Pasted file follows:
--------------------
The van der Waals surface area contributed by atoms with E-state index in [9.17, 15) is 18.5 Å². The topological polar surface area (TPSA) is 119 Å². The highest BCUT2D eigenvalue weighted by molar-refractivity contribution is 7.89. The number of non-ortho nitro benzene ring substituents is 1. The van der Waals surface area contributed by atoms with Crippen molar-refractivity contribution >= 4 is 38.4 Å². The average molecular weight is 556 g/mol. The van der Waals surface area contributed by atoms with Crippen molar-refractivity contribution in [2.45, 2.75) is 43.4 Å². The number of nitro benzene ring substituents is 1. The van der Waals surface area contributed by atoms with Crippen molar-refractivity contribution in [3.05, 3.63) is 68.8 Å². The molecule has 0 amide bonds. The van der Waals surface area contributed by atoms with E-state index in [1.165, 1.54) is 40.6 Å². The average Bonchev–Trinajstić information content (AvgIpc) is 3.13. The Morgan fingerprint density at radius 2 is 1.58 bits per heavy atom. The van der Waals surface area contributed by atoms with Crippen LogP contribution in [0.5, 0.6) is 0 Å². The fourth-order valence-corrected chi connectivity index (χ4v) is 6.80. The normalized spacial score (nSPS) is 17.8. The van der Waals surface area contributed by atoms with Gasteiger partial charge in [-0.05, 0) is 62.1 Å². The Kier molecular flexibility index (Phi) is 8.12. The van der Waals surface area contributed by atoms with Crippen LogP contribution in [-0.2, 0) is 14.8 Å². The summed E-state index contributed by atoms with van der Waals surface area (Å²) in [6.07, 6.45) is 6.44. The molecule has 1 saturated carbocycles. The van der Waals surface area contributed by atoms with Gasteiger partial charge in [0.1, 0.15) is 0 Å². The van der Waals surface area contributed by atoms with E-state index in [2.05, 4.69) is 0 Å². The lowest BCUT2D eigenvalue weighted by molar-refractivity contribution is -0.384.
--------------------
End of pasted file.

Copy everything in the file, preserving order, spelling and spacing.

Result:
The van der Waals surface area contributed by atoms with E-state index in [9.17, 15) is 18.5 Å². The topological polar surface area (TPSA) is 119 Å². The highest BCUT2D eigenvalue weighted by molar-refractivity contribution is 7.89. The number of non-ortho nitro benzene ring substituents is 1. The van der Waals surface area contributed by atoms with Crippen molar-refractivity contribution >= 4 is 38.4 Å². The average molecular weight is 556 g/mol. The van der Waals surface area contributed by atoms with Crippen molar-refractivity contribution in [2.45, 2.75) is 43.4 Å². The number of nitro benzene ring substituents is 1. The van der Waals surface area contributed by atoms with Crippen molar-refractivity contribution in [3.05, 3.63) is 68.8 Å². The molecule has 0 amide bonds. The van der Waals surface area contributed by atoms with E-state index in [1.165, 1.54) is 40.6 Å². The average Bonchev–Trinajstić information content (AvgIpc) is 3.13. The Morgan fingerprint density at radius 2 is 1.58 bits per heavy atom. The van der Waals surface area contributed by atoms with Crippen LogP contribution in [0.5, 0.6) is 0 Å². The fourth-order valence-corrected chi connectivity index (χ4v) is 6.80. The normalized spacial score (nSPS) is 17.8. The van der Waals surface area contributed by atoms with Gasteiger partial charge in [-0.05, 0) is 62.1 Å². The Kier molecular flexibility index (Phi) is 8.12. The van der Waals surface area contributed by atoms with Crippen LogP contribution in [-0.2, 0) is 14.8 Å². The summed E-state index contributed by atoms with van der Waals surface area (Å²) in [6.07, 6.45) is 6.44. The molecule has 1 saturated carbocycles. The van der Waals surface area contributed by atoms with Gasteiger partial charge in [0.1, 0.15) is 0 Å². The van der Waals surface area contributed by atoms with E-state index in [2.05, 4.69) is 0 Å². The lowest BCUT2D eigenvalue weighted by molar-refractivity contribution is -0.384.